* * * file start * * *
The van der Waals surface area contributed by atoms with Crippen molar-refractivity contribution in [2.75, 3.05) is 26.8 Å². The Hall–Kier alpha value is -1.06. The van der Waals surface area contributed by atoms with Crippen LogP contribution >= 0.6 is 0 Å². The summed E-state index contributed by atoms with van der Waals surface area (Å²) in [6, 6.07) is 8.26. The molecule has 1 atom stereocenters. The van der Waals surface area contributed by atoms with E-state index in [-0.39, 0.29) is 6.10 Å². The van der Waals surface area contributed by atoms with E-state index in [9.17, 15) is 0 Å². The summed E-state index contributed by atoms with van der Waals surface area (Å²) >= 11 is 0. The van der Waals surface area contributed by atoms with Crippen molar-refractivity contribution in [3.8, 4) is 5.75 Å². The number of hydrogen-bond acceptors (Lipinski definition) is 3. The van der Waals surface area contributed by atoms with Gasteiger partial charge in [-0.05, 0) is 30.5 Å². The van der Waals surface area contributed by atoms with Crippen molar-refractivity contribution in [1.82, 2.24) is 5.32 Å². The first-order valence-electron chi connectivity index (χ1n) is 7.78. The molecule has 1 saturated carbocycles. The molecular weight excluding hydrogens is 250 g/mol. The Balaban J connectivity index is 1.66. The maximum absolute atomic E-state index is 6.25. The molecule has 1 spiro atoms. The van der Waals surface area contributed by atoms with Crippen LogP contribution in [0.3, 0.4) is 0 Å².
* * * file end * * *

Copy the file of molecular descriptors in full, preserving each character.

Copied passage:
The van der Waals surface area contributed by atoms with Crippen molar-refractivity contribution in [2.75, 3.05) is 26.8 Å². The Hall–Kier alpha value is -1.06. The van der Waals surface area contributed by atoms with Crippen LogP contribution >= 0.6 is 0 Å². The summed E-state index contributed by atoms with van der Waals surface area (Å²) in [6, 6.07) is 8.26. The molecule has 1 atom stereocenters. The van der Waals surface area contributed by atoms with E-state index in [-0.39, 0.29) is 6.10 Å². The van der Waals surface area contributed by atoms with E-state index in [9.17, 15) is 0 Å². The summed E-state index contributed by atoms with van der Waals surface area (Å²) >= 11 is 0. The van der Waals surface area contributed by atoms with Crippen molar-refractivity contribution in [3.8, 4) is 5.75 Å². The number of hydrogen-bond acceptors (Lipinski definition) is 3. The van der Waals surface area contributed by atoms with Gasteiger partial charge in [-0.05, 0) is 30.5 Å². The van der Waals surface area contributed by atoms with Crippen molar-refractivity contribution in [1.82, 2.24) is 5.32 Å². The first-order valence-electron chi connectivity index (χ1n) is 7.78. The molecule has 1 saturated carbocycles. The molecular weight excluding hydrogens is 250 g/mol. The Balaban J connectivity index is 1.66. The maximum absolute atomic E-state index is 6.25. The molecule has 1 spiro atoms. The van der Waals surface area contributed by atoms with Crippen LogP contribution in [0.3, 0.4) is 0 Å².